In fact, it may well be possible that the only thing between you, me, and nuclear war is. . . the notorious “Deep State,” which still holds some ancient 20th-century “realist” silverbacks who on Tuesdays know a hawk from a handsaw. If US foreign policy was set by Twitter poll, as one day it surely will be, the ICBMs would probably already be flying. Wilsonian liberalism is a weapon of media war far older than anyone alive, but it was then guided by canny, pragmatic statesmen—not demented Internet egregores.
So, I’m sorry to say this, kids, but it might not be too early to stock up on canned food. Of course, I said the same thing about covid. But of course, I was right. (Kind of.)
Let’s start by assuming that Putin, this mad brute—whom some are already calling “Putler”—is entirely responsible for all the bloodshed and violence of this war. This is surely the position of our Vice-President and her many Twitter fans. Putler is guilty! We must hang this Putler, and the evil imperial henchmen of his evil Putler empire.
Now, let’s suppose someone replaces Putin with a robot. This machine looks exactly like Putin and behaves exactly like Putin, and has exactly Putin’s job. However, being a machine and not a person, it cannot be guilty of anything. Possibly the person who installed it is bad—but we have no idea who that is. In any case, this Putinbot, this evil AI, is the absolute ruler of Russia and makes all its political decisions.
Under this identical but oddly different scenario, what is the morally proper way for the American people, in our collective democratic capacity as the State Department of our democratically elected, or at least democratically validated, government “USG,” to conduct our foreign policy toward Russia?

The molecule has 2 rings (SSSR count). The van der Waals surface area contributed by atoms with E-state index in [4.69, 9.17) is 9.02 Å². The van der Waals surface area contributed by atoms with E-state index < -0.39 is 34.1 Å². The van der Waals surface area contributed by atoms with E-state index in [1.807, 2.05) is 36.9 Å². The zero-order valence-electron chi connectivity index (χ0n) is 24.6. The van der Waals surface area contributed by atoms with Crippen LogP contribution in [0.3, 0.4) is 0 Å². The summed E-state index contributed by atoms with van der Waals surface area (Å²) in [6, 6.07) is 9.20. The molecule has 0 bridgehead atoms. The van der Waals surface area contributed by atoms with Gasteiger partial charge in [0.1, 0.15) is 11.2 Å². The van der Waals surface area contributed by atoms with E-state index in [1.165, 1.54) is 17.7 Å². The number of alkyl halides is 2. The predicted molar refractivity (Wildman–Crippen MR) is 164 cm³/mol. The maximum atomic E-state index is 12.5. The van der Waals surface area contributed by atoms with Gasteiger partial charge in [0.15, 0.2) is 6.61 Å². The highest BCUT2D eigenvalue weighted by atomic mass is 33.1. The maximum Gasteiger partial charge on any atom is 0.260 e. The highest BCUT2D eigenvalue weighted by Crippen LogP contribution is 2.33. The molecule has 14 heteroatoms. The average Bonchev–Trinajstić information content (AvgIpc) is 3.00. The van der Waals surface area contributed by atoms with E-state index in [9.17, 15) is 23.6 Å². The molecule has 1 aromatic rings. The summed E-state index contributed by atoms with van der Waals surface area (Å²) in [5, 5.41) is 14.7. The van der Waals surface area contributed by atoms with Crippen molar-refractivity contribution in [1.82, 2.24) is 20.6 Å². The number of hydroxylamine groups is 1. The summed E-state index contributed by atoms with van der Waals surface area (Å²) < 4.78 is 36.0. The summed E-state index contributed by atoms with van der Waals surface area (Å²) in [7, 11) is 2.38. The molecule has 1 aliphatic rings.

See, we are not allowed to ask what the Putinbot should do; it cannot be swayed; it is a robot, a machine, a force of nature. Its acts are acts of God, against which we can only guard ourselves as best we can. As Genghis Khan used to say when he besieged a city: “If you had not committed great sins, God would not have sent a punishment like me.” The aggressor is a non-player character; you cannot play him, you cannot blame him. Playing only one player is a basic principle of the statesmanship game.
The purpose of this thought-experiment is to force your mind into the actual position of a statesman, not a six-year-old playing kickball.
A foreign policy conducted solely in the interest of Americans would not involve intervening in a civil war against a nuclear power on the banks of the Dnieper, for the reason that there is absolutely no resource of interest to Americans, on the banks of the Dnieper, which could outweigh the risk of a global thermonuclear war.
For instance, suppose we needed amber to power our fusion reactors, and amber was only found on the Dnieper. Then, NATO control of Ukraine’s rich amber mines would be of course imperative. But this is not the case. Can we find another realist motive?